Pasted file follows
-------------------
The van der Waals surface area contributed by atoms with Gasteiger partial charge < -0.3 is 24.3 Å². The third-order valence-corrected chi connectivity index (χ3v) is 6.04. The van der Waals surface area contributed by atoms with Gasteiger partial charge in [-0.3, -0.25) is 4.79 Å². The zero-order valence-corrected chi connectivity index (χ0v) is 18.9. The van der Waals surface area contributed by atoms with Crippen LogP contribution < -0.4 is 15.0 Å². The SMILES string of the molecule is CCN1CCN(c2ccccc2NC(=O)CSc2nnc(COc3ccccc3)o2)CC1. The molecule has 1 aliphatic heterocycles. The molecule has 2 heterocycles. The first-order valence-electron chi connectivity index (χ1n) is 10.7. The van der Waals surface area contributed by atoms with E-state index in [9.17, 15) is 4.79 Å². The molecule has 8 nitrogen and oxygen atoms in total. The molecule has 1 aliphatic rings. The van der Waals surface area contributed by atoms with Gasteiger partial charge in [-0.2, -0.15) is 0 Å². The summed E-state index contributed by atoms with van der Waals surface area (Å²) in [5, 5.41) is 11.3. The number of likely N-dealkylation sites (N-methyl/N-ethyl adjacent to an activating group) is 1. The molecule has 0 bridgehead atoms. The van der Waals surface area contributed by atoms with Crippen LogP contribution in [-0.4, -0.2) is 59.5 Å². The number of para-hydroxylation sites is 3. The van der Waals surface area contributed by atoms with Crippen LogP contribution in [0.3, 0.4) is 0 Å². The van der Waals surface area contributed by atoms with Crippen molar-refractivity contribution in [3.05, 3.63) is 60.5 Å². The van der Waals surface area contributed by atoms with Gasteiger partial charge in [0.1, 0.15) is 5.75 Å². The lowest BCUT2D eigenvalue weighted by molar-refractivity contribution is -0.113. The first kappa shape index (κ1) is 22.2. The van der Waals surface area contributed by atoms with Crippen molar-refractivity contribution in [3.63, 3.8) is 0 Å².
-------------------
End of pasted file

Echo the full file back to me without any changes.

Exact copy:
The van der Waals surface area contributed by atoms with Gasteiger partial charge < -0.3 is 24.3 Å². The third-order valence-corrected chi connectivity index (χ3v) is 6.04. The van der Waals surface area contributed by atoms with Gasteiger partial charge in [-0.3, -0.25) is 4.79 Å². The zero-order valence-corrected chi connectivity index (χ0v) is 18.9. The van der Waals surface area contributed by atoms with Crippen LogP contribution < -0.4 is 15.0 Å². The SMILES string of the molecule is CCN1CCN(c2ccccc2NC(=O)CSc2nnc(COc3ccccc3)o2)CC1. The molecule has 1 aliphatic heterocycles. The molecule has 2 heterocycles. The first-order valence-electron chi connectivity index (χ1n) is 10.7. The van der Waals surface area contributed by atoms with E-state index in [9.17, 15) is 4.79 Å². The molecule has 8 nitrogen and oxygen atoms in total. The molecule has 1 aliphatic rings. The van der Waals surface area contributed by atoms with Gasteiger partial charge in [-0.2, -0.15) is 0 Å². The summed E-state index contributed by atoms with van der Waals surface area (Å²) in [5, 5.41) is 11.3. The number of likely N-dealkylation sites (N-methyl/N-ethyl adjacent to an activating group) is 1. The molecule has 0 bridgehead atoms. The van der Waals surface area contributed by atoms with Crippen LogP contribution in [-0.4, -0.2) is 59.5 Å². The number of para-hydroxylation sites is 3. The van der Waals surface area contributed by atoms with Crippen LogP contribution in [0.3, 0.4) is 0 Å². The van der Waals surface area contributed by atoms with Crippen molar-refractivity contribution in [3.05, 3.63) is 60.5 Å². The van der Waals surface area contributed by atoms with Gasteiger partial charge in [0.1, 0.15) is 5.75 Å². The lowest BCUT2D eigenvalue weighted by molar-refractivity contribution is -0.113. The first kappa shape index (κ1) is 22.2. The van der Waals surface area contributed by atoms with Crippen molar-refractivity contribution in [3.63, 3.8) is 0 Å².